As usual I came to work. Since the whole September in Israel is almost a whole month holiday, the hallway of the building is quiet. I am waiting for the Sukkot, getting one week rest, and then, pack myself to China.
In this case, getting knocks on the door is very rare, needless to say it’s a serial of rushing knocking on the door.
I opened the door with a spirit of seeing a professor standing outside, but didn’t see anyone. Oh, there are someone. Two kids, around 6 years old standing right in front of me, smiling. One is with dark hair, the other one has beautiful long brown hair.
“Hello. Do you speak English?” This was their first sentence. Out of blue. Children in this age speak English instead of Hebrew? Impressive. “Yes, of course. ” I answered.
“Do you like…ergh?” The dark hair one holds several papers in her hands, and a ball pen. What are they doing here? Survey? Not the right age. I guessed, giving them time to figure out the right word they wanted. But they couldn’t.
Ok, the dark hair girl decided to draw for me. The other one is standing next to her, peeking.
It’s hard to guess what are they thinking? Have you ever tried to listen to kids’ conversation? There is no way to understand them, their logic, their topic, things they pay attention to. The two girls are giggling. I was standing near the door frame, thinking, “what do you want? candy? money? ” I kept looking at the brown hair girls’ teeth, trying to estimate her age.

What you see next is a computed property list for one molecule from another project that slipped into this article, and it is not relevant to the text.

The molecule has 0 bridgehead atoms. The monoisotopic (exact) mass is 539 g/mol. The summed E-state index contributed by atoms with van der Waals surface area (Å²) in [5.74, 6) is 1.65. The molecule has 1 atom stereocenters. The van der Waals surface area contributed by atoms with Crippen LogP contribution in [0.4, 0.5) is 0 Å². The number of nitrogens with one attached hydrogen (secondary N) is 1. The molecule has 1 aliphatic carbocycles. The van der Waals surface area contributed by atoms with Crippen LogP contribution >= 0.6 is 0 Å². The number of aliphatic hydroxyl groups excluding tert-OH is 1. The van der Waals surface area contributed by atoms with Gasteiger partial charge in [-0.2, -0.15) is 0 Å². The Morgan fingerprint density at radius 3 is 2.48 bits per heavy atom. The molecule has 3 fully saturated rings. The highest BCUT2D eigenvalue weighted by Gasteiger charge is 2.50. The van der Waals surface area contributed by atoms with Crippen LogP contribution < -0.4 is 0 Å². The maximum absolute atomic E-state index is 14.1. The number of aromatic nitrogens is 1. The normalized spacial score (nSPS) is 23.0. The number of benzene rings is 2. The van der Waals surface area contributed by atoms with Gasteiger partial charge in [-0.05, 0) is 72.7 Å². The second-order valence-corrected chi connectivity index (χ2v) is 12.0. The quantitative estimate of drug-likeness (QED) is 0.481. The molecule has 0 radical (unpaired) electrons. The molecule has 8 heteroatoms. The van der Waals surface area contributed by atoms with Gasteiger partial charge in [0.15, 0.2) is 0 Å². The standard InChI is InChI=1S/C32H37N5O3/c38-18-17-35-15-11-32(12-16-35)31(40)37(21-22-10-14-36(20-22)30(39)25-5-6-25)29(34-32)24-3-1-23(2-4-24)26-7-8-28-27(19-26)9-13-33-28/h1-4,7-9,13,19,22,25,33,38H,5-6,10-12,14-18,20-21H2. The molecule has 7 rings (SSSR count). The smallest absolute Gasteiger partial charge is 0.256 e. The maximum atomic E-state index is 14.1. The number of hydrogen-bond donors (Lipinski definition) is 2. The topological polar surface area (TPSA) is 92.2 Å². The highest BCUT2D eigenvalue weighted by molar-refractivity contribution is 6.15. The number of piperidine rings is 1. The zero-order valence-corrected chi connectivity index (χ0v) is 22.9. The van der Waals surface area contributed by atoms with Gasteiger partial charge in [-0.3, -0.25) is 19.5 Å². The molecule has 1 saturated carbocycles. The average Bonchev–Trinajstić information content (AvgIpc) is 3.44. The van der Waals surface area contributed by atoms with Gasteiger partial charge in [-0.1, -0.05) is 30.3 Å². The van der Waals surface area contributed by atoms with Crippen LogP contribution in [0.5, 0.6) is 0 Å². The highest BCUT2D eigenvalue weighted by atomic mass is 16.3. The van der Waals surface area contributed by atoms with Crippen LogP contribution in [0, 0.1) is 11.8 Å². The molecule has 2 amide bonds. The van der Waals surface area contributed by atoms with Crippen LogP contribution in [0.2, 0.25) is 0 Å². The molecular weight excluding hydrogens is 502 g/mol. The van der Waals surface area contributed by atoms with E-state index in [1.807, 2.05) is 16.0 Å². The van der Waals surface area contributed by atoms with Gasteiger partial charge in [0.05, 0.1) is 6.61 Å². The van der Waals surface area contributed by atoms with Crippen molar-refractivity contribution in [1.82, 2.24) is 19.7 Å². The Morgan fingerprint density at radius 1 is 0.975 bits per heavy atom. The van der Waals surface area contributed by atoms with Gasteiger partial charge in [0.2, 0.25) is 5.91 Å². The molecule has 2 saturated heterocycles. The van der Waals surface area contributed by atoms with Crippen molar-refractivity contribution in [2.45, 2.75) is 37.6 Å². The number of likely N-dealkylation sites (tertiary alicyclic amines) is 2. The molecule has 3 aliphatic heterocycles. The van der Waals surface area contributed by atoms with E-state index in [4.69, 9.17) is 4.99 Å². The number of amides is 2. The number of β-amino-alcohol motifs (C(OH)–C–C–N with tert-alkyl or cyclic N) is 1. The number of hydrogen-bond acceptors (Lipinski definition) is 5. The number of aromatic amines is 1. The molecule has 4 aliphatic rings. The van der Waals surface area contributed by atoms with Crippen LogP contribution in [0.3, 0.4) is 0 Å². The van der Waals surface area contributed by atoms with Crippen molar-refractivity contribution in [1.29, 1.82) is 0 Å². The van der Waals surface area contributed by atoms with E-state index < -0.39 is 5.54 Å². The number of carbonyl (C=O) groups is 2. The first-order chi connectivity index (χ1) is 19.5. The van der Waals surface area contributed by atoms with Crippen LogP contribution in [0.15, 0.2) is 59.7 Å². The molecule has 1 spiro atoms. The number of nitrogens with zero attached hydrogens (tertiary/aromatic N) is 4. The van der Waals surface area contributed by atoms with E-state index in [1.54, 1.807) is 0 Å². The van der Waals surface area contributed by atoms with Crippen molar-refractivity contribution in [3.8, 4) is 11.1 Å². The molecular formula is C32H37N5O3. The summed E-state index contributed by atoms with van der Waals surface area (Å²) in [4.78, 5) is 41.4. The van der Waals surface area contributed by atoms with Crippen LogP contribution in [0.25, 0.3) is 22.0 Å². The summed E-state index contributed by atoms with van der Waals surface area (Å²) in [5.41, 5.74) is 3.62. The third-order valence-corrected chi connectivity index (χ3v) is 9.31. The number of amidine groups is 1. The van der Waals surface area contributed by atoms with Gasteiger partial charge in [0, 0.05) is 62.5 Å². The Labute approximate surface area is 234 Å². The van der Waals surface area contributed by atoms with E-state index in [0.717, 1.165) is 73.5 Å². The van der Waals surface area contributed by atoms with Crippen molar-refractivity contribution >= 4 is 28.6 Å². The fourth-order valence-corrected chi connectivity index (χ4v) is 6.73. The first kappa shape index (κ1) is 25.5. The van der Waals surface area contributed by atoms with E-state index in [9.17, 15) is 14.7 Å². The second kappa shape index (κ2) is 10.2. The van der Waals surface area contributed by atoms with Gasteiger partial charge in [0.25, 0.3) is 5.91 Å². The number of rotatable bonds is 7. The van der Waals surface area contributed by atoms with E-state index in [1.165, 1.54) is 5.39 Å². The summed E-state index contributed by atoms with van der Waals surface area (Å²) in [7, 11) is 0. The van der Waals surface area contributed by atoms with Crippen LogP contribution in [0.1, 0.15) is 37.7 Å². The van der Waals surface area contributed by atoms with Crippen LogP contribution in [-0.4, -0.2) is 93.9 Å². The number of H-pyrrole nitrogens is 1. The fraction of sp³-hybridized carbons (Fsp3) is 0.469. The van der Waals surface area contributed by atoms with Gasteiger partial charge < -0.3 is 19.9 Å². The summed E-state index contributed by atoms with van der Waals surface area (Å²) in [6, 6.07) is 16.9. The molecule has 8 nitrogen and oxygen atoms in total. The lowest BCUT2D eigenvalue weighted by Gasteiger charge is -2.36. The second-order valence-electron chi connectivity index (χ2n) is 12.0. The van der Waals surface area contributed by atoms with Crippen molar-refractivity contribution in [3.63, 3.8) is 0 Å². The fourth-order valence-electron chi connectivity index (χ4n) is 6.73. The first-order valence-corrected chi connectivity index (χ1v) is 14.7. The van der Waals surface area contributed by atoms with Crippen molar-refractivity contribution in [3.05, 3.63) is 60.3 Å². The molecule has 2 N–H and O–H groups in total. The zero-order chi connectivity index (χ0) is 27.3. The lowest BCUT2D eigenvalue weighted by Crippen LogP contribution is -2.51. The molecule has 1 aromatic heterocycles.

They finished, the dark hair girl handed me a paper with flower on it. “So flowers? ” I asked. “Yes, do you like it?” the kid asked. “Yes!”
Ok, the dark hair girl goes back to drawing. Several seconds later, four hearts emerged on the paper. “Do you like this?” “Hearts?” They didn’t get it. She pointed her heart with the hand holding ball pen, saying “Luv” (in Hebrew means Heart). “Yes, I like them. “
Ok, she put the paper in my hand. “Is this for me?” “Yes,” two girls looked at me, “and it is not money.” They went away, left their giggling on the paper in my hand.
I smiled, and put the paper on my desk, imagining myself joining their world.